Italy’s Napolitano Expected to Form Unity Government

The octogenarian president urges parties to take their responsibility.

Italian president Giorgio Napolitano addresses parliamentarians in Rome, April 22
Italian president Giorgio Napolitano addresses parliamentarians in Rome, April 22 (Presidenza della Repubblica)

Italy’s reelected president Giorgio Napolitano is likely to try to form a national unity government after left-wing leader Pier Luigi Bersani, whose Partito Democratico has a majority in the lower chamber of parliament but not the Senate, failed to put together a coalition and nominate a candidate for the presidency that conservatives could accept.

Bersani resigned on Friday after the two man he had nominated to succeed Napolitano failed to win the necessary support in five rounds of voting. The parties subsequently appealed to Napolitano to agree to serve an unprecedented second term.

In his inaugural address to parliament two days after it elected him, the octogenarian former communist, who is not expected to serve out another full, seven year term, accused partly leaders of “irresponsibility” and threatened to resign if they failed to cooperate with him in forming a new government. He argued that Italy’s complex election system, which produced a divided parliament in February, had contributed to the crisis. The next government should therefore propose electoral reforms to avoid deadlock in the future.

Giuliano Amato, a former socialist prime minister, is thought to be Napolitano’s favorite to head a new administration that would drawn in technocrats and politicians from the main parties except the anti-establishment Five Star Movement which decried the presidential reelection as a “coup.” Enrico Letta, Bersani’s right hand, is another potential candidate premier.

The Five Star Movement’s leader Beppe Grillo, a former comedian who won more than 25 percent of the votes in the last election, pronounced the Italian republic dead on his blog on Friday, adding that his group was now “the only opposition” and offered “the only possibility of change.”

Opinion polls suggest, however, that not Grillo’s rather former prime minister Silvio Berlusconi’s party has benefited the most from recent weeks’ political turmoil which split Bersani’s party between leftists who backed the Five Star Movement’s presidential candidate and centrists like Florence mayor Matteo Renzi who advocated a grand coalition with the right. A recent SWG survey gave Berlusconi 32.4 support compared with 30 percent for the left.

Renzi may yet become the left’s prime ministerial candidate if there are new elections but without Bersani to block a coalition with the parties that support Berlusconi, chances of a national unity government being formed have increased.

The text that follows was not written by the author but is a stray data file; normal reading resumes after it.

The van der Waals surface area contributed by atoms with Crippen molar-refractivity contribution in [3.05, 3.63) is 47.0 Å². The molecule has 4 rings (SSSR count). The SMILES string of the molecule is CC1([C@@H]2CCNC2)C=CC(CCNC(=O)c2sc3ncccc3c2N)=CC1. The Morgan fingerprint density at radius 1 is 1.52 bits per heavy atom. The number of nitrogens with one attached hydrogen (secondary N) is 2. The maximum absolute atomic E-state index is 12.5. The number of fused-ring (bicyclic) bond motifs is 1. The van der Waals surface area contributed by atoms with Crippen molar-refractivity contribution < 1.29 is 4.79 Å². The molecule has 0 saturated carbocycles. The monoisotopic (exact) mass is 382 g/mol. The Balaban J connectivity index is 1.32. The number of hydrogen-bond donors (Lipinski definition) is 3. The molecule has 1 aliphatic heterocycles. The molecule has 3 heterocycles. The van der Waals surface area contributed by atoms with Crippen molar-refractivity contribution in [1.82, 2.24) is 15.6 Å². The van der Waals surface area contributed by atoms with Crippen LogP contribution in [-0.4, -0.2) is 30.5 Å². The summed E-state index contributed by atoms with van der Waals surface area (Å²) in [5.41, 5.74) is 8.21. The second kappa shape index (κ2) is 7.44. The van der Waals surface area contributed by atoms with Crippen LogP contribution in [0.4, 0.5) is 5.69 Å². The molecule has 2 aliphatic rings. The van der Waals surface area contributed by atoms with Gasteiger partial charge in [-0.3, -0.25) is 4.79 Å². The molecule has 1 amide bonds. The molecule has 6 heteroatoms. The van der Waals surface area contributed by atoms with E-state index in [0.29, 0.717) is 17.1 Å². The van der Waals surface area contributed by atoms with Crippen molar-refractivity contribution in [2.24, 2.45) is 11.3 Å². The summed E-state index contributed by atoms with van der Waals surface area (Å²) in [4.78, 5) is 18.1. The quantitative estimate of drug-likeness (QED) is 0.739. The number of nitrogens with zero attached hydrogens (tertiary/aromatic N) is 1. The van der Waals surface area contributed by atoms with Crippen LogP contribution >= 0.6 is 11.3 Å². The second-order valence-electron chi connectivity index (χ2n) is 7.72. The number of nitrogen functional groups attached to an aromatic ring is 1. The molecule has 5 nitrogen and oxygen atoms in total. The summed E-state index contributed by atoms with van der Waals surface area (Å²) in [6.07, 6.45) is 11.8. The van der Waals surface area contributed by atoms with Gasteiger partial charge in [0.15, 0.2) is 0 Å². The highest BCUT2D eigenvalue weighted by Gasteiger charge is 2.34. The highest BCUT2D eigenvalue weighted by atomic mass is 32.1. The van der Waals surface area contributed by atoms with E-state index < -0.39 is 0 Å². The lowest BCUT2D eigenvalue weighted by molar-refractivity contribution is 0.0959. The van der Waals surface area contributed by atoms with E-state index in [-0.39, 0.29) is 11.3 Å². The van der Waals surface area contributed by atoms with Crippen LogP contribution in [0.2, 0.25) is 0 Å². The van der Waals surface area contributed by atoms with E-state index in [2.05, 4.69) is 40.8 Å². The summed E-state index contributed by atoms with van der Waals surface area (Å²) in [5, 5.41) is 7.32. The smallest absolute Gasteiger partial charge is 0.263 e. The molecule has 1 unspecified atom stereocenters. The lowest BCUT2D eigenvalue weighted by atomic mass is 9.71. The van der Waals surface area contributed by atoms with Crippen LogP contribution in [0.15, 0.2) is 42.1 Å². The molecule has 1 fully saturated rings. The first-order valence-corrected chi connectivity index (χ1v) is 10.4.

Such a coalition should uphold Italy’s commitments to its European Union allies, Napolitano said on Tuesday.

The Mediterranean country that just over a year ago seemed to teeter on the brink of sovereign default has reduced its deficit and enacted market reforms but more than tax increases and a raise in the pension age are needed to put Italy’s economy on part with Northern Europe’s where patience is wearing thin.

Dutch, Finnish and German voters, who have born the brunt of European bailout efforts, are increasingly frustrated about the seemingly lackluster pace of economic modernization in the south. If Italy fails to make progress soon, it isn’t difficult to imagine the electorates in the more competitive north of the eurozone simply giving up on the whole project.

Labor market reforms drafted by Italy’s technocratic prime minister Mario Monti that would have made it easier for firms to hire and fire workers were initially delayed, then watered down under pressure from left-wing parties and their trade union allies.

Monti similarly backpedaled on proposed drugstore and taxi market reforms. Thousands more pharmacies were supposed to be added but union opposition forced the government into retreat. Efforts to lift professional restrictions on attorneys were halfhearted. Minimum tariffs imposed under Berlusconi’s administration were abolished but in order to compensate lawyers, a maximum was set on the number that can be employed in the industry, making it even harder for law graduates to start a business.

Retailers have been the only real beneficiaries of the incumbent government’s reforms. Legally mandated shop hours and sales periods have been abolished, if to the chagrin of small businesses who fear that they will not be able to compete with chain stores.

Italy’s public debt is still among the highest in the world at nearly 130 percent of gross domestic product. Labor costs also remain high. Whereas in other Mediterranean countries, they have fallen since the start of the sovereign debt crisis, in Italy, wages have continued to climb.